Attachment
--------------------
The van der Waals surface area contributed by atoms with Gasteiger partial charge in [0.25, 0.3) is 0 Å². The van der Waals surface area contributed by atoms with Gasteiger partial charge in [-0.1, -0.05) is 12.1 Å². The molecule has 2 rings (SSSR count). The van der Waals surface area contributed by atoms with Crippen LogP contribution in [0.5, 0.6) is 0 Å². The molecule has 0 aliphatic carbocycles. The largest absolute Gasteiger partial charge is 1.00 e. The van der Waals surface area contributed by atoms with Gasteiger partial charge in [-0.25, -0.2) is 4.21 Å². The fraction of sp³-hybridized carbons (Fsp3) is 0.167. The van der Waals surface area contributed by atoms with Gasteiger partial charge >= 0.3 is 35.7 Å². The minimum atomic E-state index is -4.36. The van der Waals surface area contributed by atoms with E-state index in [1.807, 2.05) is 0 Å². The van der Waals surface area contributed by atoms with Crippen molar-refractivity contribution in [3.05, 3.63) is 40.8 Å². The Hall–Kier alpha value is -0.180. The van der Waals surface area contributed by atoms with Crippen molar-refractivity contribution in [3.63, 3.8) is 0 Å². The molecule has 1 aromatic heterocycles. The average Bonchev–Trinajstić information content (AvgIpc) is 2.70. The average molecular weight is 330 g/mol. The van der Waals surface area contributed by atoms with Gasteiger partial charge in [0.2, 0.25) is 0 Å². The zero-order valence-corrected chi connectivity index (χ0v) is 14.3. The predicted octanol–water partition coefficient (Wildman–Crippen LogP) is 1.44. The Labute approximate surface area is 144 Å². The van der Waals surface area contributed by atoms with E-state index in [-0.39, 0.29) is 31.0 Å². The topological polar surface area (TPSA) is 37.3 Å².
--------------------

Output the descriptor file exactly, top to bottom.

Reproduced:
The van der Waals surface area contributed by atoms with Gasteiger partial charge in [0.25, 0.3) is 0 Å². The van der Waals surface area contributed by atoms with Gasteiger partial charge in [-0.1, -0.05) is 12.1 Å². The molecule has 2 rings (SSSR count). The van der Waals surface area contributed by atoms with Crippen LogP contribution in [0.5, 0.6) is 0 Å². The molecule has 0 aliphatic carbocycles. The largest absolute Gasteiger partial charge is 1.00 e. The van der Waals surface area contributed by atoms with Gasteiger partial charge in [-0.25, -0.2) is 4.21 Å². The fraction of sp³-hybridized carbons (Fsp3) is 0.167. The van der Waals surface area contributed by atoms with Gasteiger partial charge >= 0.3 is 35.7 Å². The minimum atomic E-state index is -4.36. The van der Waals surface area contributed by atoms with E-state index in [1.807, 2.05) is 0 Å². The van der Waals surface area contributed by atoms with Crippen molar-refractivity contribution in [3.05, 3.63) is 40.8 Å². The Hall–Kier alpha value is -0.180. The van der Waals surface area contributed by atoms with Crippen molar-refractivity contribution in [3.63, 3.8) is 0 Å². The molecule has 1 aromatic heterocycles. The average Bonchev–Trinajstić information content (AvgIpc) is 2.70. The average molecular weight is 330 g/mol. The van der Waals surface area contributed by atoms with Gasteiger partial charge in [0.2, 0.25) is 0 Å². The zero-order valence-corrected chi connectivity index (χ0v) is 14.3. The predicted octanol–water partition coefficient (Wildman–Crippen LogP) is 1.44. The Labute approximate surface area is 144 Å². The van der Waals surface area contributed by atoms with E-state index in [-0.39, 0.29) is 31.0 Å². The topological polar surface area (TPSA) is 37.3 Å².